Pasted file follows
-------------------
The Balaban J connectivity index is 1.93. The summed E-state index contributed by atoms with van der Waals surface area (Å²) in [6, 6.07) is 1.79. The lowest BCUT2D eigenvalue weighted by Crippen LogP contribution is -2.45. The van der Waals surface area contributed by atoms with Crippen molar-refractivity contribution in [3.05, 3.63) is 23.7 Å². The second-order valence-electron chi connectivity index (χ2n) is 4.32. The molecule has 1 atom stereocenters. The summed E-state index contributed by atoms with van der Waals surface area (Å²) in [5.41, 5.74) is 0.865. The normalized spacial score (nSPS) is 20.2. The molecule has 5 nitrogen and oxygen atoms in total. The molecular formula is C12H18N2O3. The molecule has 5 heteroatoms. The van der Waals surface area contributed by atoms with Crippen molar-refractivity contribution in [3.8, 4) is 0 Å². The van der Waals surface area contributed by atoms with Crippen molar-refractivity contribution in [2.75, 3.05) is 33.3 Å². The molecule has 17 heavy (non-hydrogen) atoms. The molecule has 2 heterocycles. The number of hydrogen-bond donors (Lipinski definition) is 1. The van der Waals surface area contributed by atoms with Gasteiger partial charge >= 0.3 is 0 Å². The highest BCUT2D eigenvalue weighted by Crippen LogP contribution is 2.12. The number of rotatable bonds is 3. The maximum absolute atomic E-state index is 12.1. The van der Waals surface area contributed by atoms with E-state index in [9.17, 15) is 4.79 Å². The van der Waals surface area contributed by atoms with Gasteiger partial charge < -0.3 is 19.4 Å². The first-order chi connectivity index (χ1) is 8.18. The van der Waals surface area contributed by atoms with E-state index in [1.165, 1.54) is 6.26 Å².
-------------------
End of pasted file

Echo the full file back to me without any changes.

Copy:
The Balaban J connectivity index is 1.93. The summed E-state index contributed by atoms with van der Waals surface area (Å²) in [6, 6.07) is 1.79. The lowest BCUT2D eigenvalue weighted by Crippen LogP contribution is -2.45. The van der Waals surface area contributed by atoms with Crippen molar-refractivity contribution in [3.05, 3.63) is 23.7 Å². The second-order valence-electron chi connectivity index (χ2n) is 4.32. The molecule has 1 atom stereocenters. The summed E-state index contributed by atoms with van der Waals surface area (Å²) in [5.41, 5.74) is 0.865. The normalized spacial score (nSPS) is 20.2. The molecule has 5 nitrogen and oxygen atoms in total. The molecular formula is C12H18N2O3. The molecule has 5 heteroatoms. The van der Waals surface area contributed by atoms with Crippen molar-refractivity contribution in [3.8, 4) is 0 Å². The van der Waals surface area contributed by atoms with Crippen molar-refractivity contribution in [2.75, 3.05) is 33.3 Å². The molecule has 17 heavy (non-hydrogen) atoms. The molecule has 2 heterocycles. The number of hydrogen-bond donors (Lipinski definition) is 1. The van der Waals surface area contributed by atoms with Gasteiger partial charge >= 0.3 is 0 Å². The highest BCUT2D eigenvalue weighted by Crippen LogP contribution is 2.12. The number of rotatable bonds is 3. The maximum absolute atomic E-state index is 12.1. The van der Waals surface area contributed by atoms with E-state index in [9.17, 15) is 4.79 Å². The van der Waals surface area contributed by atoms with Gasteiger partial charge < -0.3 is 19.4 Å². The first-order chi connectivity index (χ1) is 8.18. The van der Waals surface area contributed by atoms with E-state index in [1.165, 1.54) is 6.26 Å².